Creem billed itself as “America’s Only Rock ’n’ Roll Magazine.” That wasn’t just a jab at Rolling Stone, which almost from the beginning was trying to turn into the slick lifestyle magazine it is now; it encapsulated what the magazine was all about. It wasn’t just about rock ‘n’ roll; it actually was rock ‘n’ roll.
Just like the music it covered, it was loud; it was disrespectful; it was flamboyant; it was sometimes incredibly smart in a direct, guttural, colloquial way. It was sometimes gloriously, brilliantly stupid; it was sometimes just plain stupid. Also like rock ‘n’ roll, the magazine — and some of the people who made it, wrote for it and lived for it — couldn’t last forever.
But local filmmaker Scott Crawford, fresh off the D.C. hard-core punk documentary “Salad Days” (2014), has captured the story in “Boy Howdy: The Story of Creem Magazine,” which opens locally at the AFI Silver Theatre in Silver Spring on Saturday night.
“It’s a story I’ve always wanted to tell,” Crawford told WTOP. He was exposed to the writing in Creem as a kid; and when he founded Harp, his own D.C.-area fanzine, his goal was to work with “as many of the Creem writers I grew up reading as possible.”
A lot of them show up in “Boy Howdy,” including Jaan Uhelski, who wrote the film, Cameron Crowe, former editor Dave Marsh and rock-critic guru Robert Christgau, as well as posthumous interview clips with legendary critic Lester Bangs and Creem publisher Barry Kramer, who died of overdoses in 1982 and 1981, respectively.
“The influence that this magazine has had on modern-day journalism … it’s huge,” Crawford said. “Anyone who reads Pitchfork or Rolling Stone today owes a lot to the early writers of Creem, who created this style that’s never been duplicated but always copied.”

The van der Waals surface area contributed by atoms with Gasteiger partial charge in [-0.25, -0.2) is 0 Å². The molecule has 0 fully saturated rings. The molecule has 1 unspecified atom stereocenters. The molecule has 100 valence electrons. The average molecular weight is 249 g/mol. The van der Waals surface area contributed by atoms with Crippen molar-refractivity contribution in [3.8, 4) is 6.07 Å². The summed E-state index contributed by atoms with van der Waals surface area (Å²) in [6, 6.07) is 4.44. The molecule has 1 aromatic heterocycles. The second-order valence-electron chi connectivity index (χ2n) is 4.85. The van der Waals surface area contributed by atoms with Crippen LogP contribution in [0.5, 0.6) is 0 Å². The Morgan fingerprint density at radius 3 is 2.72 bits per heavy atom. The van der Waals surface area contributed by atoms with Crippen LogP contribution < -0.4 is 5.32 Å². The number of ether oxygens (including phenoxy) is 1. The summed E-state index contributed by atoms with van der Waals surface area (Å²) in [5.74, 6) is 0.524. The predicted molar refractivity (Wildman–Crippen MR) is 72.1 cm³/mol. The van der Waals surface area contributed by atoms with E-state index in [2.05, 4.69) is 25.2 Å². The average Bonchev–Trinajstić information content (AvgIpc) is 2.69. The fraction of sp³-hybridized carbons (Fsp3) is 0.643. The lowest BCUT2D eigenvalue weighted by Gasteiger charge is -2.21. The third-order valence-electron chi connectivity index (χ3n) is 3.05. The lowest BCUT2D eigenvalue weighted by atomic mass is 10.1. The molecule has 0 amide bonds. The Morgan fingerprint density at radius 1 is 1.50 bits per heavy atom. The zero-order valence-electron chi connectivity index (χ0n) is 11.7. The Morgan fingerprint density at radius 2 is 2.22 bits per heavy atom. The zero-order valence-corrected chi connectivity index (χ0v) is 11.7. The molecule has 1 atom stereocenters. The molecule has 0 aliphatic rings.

Crawford wanted to document Creem’s “freewheeling approach to writing.” One legendary example is Bangs’ paean to Lou Reed’s “Metal Machine Music,” an hourlong fantasia of tape loops and feedback. In 2,475 words, Bangs wrote, “Anybody who got off on ‘The Exorcist’ should like this record. It’s certainly far more moral a product,” as well as references to Barry White, Idi Amin, the Pleasure Chest, the opera “Rigoletto” and the TV show “Lucas Tanner.”
The film also documents the time Bangs wrote a J. Geils Band concert review on stage while the band played, as well as the time Uhelski took the stage with Kiss in full makeup.
But Crawford also wanted to show the passion with which the Creem staff worked.
“The writers were encouraged to write what they felt, and if it took 10,000 words … “ Crawford shrugged. “There’s a freedom in that. It was a different age.”
‘Creem was our Facebook’
From its founding in 1969 upstairs from a head shop in a seedy section of Detroit and moving through the ‘80s, Creem sought to document its time and place.
“If you live in the Midwest,” Marsh said in a vintage interview clip included in the film, “the realities of the situation will force you to understand very quickly that it’s not all laid back and peace and love and good vibes and groovy; it’s hard work; it’s discipline; it’s making something out of the ugliest part of the universe.”